Is There a Limit for Damages in a Personal Injury Lawsuit?


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When you are injured as the result of the negligence of someone else, you may be entitled to compensation for your injuries. Whether it’s a car accident, product liability claim, or medical malpractice, there are specific damages for which you able to sue. These damages may be limited by state statutes and legal concepts.

What Types of Damages Are Involved in Personal Injury Lawsuits?

There are two types of damages that a plaintiff can sue for in personal injury lawsuits: compensatory and punitive. Compensatory damages reimburse the plaintiff for the injuries caused by the defendant. The goal of compensatory damages is to make the plaintiff “whole” or to place the injured party “in a position substantially equivalent” to the one he or she would have had if the injury had not occurred.

Punitive damages are recoverable in Pennsylvania, but they are not awarded in every case. In cases where the jury determines that the actions of the defendant was egregious in nature, showing a reckless disregard for the rights and well-being of others, punitive damages may be awarded to the plaintiff. The purpose of punitive damages is not to make the plaintiff whole like compensatory damages, but rather to punish the defendant for his or her actions and to dissuade others from similar behavior in the future.

What Is Included in Compensatory Damages?

Compensatory damages are made up of economic and non-economic damages. Economic damages are concrete costs that the plaintiff has paid out or lost due to the injury. They also include amounts that the plaintiff has missed out on or will miss out on in the future. Economic damages include:

  • Medical Expenses: The plaintiff may recover the cost of all medical expenses related to the injury, past and future.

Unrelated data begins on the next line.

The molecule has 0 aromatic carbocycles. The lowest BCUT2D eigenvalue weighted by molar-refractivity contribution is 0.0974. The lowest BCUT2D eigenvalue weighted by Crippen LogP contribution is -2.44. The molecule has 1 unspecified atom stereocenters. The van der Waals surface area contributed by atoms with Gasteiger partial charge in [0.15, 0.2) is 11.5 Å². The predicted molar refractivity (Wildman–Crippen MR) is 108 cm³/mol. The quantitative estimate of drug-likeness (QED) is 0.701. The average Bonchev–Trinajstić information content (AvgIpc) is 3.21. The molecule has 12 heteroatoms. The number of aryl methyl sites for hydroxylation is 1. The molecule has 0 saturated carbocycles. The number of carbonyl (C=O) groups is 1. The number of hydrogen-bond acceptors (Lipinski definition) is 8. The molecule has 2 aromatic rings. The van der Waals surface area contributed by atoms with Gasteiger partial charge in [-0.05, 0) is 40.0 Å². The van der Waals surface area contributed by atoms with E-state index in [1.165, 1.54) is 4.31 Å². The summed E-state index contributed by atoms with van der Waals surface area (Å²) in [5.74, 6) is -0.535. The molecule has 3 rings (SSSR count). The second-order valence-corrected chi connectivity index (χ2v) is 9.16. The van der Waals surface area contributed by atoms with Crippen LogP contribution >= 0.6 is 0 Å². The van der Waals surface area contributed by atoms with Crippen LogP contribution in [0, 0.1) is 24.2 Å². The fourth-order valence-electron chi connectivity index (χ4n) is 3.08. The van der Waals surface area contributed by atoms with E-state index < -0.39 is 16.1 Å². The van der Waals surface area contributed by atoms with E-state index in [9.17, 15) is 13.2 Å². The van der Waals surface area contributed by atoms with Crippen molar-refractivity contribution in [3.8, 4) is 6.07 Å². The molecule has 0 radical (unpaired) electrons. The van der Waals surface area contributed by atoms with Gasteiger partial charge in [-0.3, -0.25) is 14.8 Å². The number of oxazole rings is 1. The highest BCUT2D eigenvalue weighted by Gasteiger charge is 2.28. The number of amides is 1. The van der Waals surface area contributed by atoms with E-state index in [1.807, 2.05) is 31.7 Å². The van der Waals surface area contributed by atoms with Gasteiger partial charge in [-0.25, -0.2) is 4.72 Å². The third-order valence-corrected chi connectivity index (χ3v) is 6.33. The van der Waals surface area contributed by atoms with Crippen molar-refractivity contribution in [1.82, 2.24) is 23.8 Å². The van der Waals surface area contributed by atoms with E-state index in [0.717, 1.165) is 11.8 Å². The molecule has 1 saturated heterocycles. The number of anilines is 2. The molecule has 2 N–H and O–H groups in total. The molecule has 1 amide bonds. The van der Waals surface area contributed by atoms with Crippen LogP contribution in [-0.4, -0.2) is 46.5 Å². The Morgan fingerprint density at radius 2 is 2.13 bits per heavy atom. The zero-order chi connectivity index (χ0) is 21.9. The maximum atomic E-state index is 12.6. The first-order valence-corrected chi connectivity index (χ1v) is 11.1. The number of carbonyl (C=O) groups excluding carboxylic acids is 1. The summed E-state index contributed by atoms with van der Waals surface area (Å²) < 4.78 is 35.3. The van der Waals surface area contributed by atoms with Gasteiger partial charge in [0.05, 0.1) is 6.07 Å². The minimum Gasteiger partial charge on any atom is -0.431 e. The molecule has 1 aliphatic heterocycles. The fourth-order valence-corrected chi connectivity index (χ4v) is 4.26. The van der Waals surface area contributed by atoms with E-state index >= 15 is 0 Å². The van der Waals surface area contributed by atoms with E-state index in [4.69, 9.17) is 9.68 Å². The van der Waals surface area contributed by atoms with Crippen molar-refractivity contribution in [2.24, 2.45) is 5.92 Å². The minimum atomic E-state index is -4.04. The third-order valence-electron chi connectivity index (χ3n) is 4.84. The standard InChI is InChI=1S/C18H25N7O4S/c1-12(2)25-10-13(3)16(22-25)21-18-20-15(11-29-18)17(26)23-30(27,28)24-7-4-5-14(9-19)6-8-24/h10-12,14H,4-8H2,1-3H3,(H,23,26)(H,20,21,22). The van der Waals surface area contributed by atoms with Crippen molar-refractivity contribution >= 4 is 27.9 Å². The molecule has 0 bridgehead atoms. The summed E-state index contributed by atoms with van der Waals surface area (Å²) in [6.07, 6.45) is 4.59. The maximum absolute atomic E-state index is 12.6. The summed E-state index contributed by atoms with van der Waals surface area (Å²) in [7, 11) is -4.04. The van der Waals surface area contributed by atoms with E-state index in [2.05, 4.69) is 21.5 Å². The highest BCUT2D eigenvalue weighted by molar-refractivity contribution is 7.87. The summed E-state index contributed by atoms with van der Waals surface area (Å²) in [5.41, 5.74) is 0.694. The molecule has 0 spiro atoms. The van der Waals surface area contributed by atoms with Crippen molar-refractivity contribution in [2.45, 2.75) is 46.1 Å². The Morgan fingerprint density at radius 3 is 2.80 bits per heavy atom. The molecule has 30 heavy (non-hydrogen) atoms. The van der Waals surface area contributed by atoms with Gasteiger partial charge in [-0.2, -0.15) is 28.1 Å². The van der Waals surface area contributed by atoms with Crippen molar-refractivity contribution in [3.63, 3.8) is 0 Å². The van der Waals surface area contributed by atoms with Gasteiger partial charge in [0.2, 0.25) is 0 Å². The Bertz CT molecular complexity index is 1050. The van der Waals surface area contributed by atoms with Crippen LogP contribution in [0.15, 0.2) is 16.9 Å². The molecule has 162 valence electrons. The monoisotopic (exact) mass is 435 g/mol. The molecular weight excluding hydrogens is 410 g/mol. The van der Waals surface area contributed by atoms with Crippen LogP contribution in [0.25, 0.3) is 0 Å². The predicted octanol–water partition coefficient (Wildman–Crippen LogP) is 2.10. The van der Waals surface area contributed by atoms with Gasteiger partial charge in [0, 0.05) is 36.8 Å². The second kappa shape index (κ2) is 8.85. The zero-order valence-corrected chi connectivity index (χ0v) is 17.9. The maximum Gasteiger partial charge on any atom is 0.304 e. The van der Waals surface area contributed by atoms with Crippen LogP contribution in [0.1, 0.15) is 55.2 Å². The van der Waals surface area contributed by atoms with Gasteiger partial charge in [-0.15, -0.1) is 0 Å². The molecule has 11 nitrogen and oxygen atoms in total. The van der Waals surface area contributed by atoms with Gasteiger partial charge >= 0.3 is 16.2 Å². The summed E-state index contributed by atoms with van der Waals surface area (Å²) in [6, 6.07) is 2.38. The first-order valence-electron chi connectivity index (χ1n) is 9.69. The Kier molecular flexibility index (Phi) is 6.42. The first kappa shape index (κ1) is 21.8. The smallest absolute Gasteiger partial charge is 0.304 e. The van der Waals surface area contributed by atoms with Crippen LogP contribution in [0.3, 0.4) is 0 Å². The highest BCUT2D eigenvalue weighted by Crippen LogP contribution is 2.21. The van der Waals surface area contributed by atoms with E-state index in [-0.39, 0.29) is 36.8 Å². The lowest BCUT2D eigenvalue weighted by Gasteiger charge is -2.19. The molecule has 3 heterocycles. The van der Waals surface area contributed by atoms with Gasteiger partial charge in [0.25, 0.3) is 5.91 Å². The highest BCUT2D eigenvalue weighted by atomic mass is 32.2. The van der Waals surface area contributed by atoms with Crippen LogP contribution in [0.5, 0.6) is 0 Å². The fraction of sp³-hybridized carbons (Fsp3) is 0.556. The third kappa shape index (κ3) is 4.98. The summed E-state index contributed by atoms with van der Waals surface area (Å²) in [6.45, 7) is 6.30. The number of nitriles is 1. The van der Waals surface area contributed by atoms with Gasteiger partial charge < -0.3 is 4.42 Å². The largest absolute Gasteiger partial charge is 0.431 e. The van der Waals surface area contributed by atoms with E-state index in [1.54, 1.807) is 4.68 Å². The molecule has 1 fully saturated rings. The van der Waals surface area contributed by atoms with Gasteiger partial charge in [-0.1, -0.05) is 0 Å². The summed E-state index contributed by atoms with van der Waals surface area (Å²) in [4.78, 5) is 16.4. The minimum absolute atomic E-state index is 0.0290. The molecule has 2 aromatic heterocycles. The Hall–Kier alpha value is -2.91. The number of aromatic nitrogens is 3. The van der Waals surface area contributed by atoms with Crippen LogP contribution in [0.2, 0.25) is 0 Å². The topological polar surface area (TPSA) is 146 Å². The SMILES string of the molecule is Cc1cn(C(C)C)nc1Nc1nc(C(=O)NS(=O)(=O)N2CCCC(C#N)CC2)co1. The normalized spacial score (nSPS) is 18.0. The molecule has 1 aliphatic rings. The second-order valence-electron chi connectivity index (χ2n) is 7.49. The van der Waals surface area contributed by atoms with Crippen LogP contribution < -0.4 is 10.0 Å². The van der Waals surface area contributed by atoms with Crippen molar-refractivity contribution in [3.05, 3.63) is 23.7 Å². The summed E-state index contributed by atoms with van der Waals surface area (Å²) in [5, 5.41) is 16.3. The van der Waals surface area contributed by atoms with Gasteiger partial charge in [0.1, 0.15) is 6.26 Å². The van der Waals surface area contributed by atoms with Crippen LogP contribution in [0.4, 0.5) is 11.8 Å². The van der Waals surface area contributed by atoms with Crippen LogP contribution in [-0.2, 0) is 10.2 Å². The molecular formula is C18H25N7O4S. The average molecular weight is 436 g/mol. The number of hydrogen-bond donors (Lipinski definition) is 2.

• Loss of Wages: The injured person may receive damages for wages lost due to his or her injury. That includes past and future wages that will be lost resulting from an inability to work due to the injury.
  • Loss of Earning Capacity: If evidence shows that the defendant’s action (or inaction) that caused injury to the plaintiff impairs his or her ability to earn an income, the plaintiff may receive damages for loss of earning capacity.
  • Incidental Expenses: If a plaintiff incurs other expenses due to his or her injury, damages may be awarded. Incidental expenses include things like household help hired because the plaintiff can no longer perform certain tasks, modifications made to his or her home to accommodate wheelchair access, etc.
  • Property Damage: If there was any type of property damage (car accident, defective product, etc.), the plaintiff may recover the costs to repair or replace the property.

Non-economic damages include all other categories of injury damages. Because the amount assigned to non-economic damages cannot be determined by past losses and future calculations, juries must make subjective evaluations of the amount awarded. Non-economic damages include: